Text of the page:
According to the U.S. Department of Energy, about 25-30% of home energy loss is through windows and doors. Therefore, one of the biggest changes a homeowner can make to reduce energy waste at home is to install high-quality energy-efficient replacement windows and doors. That means this change will reduce your family’s carbon footprint more than almost any other at home and it can cut your electricity bills significantly. So, it’s probably time to get to know a little more about energy-efficient windows. A good starting place is to take a look at what makes windows energy efficient.
Performance Criteria For an Energy Efficient Window
The National Fenestration Rating Council is the industry entity that conducts independent certification of energy efficient windows, skylights, and doors. Windows also must pass a government inspection to receive the EPA’s Energy Star® rating and label that enables consumers to identify energy efficient windows in the market.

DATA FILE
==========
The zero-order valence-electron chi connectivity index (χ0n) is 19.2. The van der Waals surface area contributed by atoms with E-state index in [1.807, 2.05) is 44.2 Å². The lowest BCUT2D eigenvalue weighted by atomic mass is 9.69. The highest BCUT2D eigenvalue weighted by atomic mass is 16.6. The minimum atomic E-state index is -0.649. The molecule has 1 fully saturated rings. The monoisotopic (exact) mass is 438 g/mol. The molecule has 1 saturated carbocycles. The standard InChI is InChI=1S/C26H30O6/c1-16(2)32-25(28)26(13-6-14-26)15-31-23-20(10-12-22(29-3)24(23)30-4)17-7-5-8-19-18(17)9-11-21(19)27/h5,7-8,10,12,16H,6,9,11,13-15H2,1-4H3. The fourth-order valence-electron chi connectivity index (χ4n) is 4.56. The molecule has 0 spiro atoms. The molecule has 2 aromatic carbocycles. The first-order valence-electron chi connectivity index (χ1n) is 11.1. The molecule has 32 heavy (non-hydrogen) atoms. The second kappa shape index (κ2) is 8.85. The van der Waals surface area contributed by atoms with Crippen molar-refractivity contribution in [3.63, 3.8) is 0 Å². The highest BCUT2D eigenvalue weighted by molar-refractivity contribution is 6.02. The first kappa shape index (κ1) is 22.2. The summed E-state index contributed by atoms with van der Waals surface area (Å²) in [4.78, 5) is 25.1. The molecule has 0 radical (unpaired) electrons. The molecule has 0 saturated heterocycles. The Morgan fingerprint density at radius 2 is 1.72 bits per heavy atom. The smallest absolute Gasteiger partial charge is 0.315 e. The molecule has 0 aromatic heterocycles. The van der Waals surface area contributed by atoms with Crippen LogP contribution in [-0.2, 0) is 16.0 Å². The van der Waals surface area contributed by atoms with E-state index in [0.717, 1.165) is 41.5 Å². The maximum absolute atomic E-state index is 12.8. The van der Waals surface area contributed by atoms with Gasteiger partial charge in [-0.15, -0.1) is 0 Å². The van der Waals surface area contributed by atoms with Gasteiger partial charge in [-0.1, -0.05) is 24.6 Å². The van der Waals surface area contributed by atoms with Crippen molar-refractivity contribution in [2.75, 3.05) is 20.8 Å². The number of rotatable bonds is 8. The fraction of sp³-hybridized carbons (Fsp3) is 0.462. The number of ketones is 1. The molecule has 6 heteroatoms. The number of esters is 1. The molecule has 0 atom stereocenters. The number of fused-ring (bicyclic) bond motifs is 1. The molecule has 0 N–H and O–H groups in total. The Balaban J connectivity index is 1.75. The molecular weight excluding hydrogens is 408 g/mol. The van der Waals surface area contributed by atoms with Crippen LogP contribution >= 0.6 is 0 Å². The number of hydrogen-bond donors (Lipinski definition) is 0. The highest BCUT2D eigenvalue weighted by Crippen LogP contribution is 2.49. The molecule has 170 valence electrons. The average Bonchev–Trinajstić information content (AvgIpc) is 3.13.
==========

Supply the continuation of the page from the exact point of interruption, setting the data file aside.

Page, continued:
The NFRC does not rate windows on a scale from bad to good to excellent, etc. The organization provides efficiency ratings and certifications for those windows that pass their energy efficiency examination. The inspections cover these five types of NFRC window ratings:
The U-Factor (or U-Value) is the measure of the rate of heat loss from a complete window assembly. A lower U-Factor means better insulative performance and greater resistance to heat transfer. Today’s best energy efficient windows, featuring double glass panes, can achieve a U-Factor of around 0.30 or even lower. Triple-pane versions can reach as low as 0.15, but may not be the best value when compared to the price and real-world performance of windows with a 0.30 U-Factor.
Solar Heat Gain Coefficient
The SHGC is the rating of a window’s solar energy transference. It reveals how well the window can block solar heat. The SHGC is expressed in values from 0 to 1. The typical range of values is around 0.25 to 0.80. A lesser amount of heat from sunlight being transferred by a window means a lower SHGC rating.